Maigret is barely at the crime scene and he's already irritated:
It was also the way n which the case was presented and, perhaps more than anything, the unfamiliar world in which he found himself suddenly immersed.
       For all the criminals he's used to interrogating, he's flummoxed when he's faced with these representatives of nobility, and their handlers:
These people struck him as unreal, as if they had sprung from the pages of a turn-of-the-century novel.
       Maigret can't relate. The Princess and the Count's decades-long platonic romance baffles him. The passions of criminals he deals with, day in and day out, those he can understand, but this ? It's: "as disappointing as trying to grasp a cloud".
       Beyond that, the repeated reminder that he is not of these aristocratic circles, that he is a commoner, irks him. He is reminded of childhood humiliations, when his place was made clear to him, and despite his origins not being that humble and his having established himself in a significant role, he's obviously still haunted by the knowledge that, regardless, there's a world in which he does not belong and which he will never find entrée to. (Not that he wants to -- but the reminder that, for a certain class he is and always will remain lesser, bothers him.) Memories are dredged up -- he even has dreams reminding him of his deep-rooted sense and knowledge of his (inferior) place.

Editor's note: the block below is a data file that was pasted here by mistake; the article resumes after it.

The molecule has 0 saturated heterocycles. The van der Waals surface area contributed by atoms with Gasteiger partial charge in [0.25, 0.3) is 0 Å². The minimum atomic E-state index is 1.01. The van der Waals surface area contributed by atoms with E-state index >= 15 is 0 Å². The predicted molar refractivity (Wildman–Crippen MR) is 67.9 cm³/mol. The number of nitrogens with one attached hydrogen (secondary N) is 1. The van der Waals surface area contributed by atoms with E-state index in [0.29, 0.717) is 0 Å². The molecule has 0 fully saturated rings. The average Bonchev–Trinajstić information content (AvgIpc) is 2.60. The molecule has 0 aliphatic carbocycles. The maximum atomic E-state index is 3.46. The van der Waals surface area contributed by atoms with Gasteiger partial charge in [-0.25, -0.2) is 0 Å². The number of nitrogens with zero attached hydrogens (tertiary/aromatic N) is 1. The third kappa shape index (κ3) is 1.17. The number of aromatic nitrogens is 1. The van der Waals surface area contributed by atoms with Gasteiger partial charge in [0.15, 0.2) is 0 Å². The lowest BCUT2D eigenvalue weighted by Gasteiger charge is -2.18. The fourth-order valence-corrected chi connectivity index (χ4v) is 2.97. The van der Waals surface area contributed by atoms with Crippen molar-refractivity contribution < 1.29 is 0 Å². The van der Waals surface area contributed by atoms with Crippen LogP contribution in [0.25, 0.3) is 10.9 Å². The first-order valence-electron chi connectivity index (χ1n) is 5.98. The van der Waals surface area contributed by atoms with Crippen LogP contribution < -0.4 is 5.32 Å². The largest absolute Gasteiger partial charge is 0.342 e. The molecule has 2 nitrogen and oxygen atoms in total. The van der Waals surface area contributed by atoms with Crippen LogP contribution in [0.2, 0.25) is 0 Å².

Simenon does this all quite well, but Maigret and the Old People is a case where his quick-brushstroke and to-the-point style is just a bit too spare for the story, especially read from a few decades on, when French class differences still matter enormously (far more than Americans generally seem aware of) but perceptions and behavior have shifted some. This is rich material, and Simenon uses it simply almost too pointedly. The sense of how Maigret is not in his element, and how it muddies his thinking as he tries to fit the pieces together is neat, but ultimately doesn't come near to bearing enough on the whole mystery and its resolution.
       The resolution itself is reasonably clever -- though here too Simenon's choices are interesting, and it feels like he was drawn to a conclusion that was in his comfort-zone, as if he himself wouldn't really fully know what to do with the aristocratic circles .....
       Maigret and the Old People is a fine Maigret -- but does feel like it isn't nearly all that it could have been.

- M.A.Orthofer, 29 January 2019

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Maigret and the Old People: Reviews (*: review of the earlier translation): Georges Simenon: Other books by Georges Simenon under review: Other books of interest under review:

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About the Author:

       Belgian author Georges Simenon (1903-1989) wrote hundreds of books, and is especially famous for his detective-fiction.